DDI joined the global Non-Communicable Diseases Risk Factor Collaboration (NCD-RisC) consortium

Circulating cholesterol in individuals worldwide has remained constant overall since 1980 but has risen in populations from low and middleincome countries while decreasing in populations from the high-income countries. Circulating cholesterol is a risk factor for ischemic heart disease and ischemic stroke. Dietary and behavioral components influence both HDL cholesterol and non-HDL cholesterol, as do cholesterolmodifying drugs. These determinants vary worldwide.

Dr. Abdullah Alkandari and Dr. Monira AlArouj recently joined the NCD-RisC collaboration, a large group of health scientists around the world that analyse and publish epidemiological data on major risk factors for non-communicable diseases. Earlier this year, a study entitled “Repositioning of the global epicentre of non-optimal cholesterol” was published in the journal Nature3. The NCD-RisC consortium pooled 1,127 populationbased studies and analyzed the cholesterol levels of over 100 million adults in 200 countries across a 39-year time period, from 1980 to 2018. They found that high cholesterol was responsible for almost 4 million deaths around the world and half of these deaths were in East, South, and Southeast Asia. Thus, the distribution of individuals with high non-HDL cholesterol changed from populations living in high-income countries such in Western Europe to populations from low-income countries.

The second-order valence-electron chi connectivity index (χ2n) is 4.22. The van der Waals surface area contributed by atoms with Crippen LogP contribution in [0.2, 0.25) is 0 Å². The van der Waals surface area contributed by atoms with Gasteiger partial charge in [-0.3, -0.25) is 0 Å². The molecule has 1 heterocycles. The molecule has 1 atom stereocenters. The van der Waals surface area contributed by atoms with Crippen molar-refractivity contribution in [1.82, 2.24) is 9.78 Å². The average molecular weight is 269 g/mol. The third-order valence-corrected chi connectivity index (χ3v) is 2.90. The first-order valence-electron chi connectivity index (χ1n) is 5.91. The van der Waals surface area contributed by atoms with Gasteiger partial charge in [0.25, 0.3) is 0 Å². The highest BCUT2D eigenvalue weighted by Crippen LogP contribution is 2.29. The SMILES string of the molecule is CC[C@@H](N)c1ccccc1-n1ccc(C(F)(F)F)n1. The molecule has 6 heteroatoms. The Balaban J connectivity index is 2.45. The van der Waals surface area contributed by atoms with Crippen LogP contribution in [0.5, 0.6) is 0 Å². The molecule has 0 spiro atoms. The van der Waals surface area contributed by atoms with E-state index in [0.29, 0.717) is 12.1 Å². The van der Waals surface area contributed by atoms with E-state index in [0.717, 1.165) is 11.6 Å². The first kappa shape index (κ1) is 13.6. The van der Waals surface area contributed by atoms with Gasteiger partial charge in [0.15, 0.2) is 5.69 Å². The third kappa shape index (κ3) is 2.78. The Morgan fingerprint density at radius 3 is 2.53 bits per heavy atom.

A second study published in the Lancet entitled “Height and body-mass index trajectories of school-aged children and adolescents from 1985 to 2019 in 200 countries: Pooled analysis of 2,182 population-based studies with 65 million participants” 4 assessed data from children aged 5 to 19 years. The study revealed that school-aged children’s height and weight, which are indicators of their health and quality of their diet, vary enormously around the world.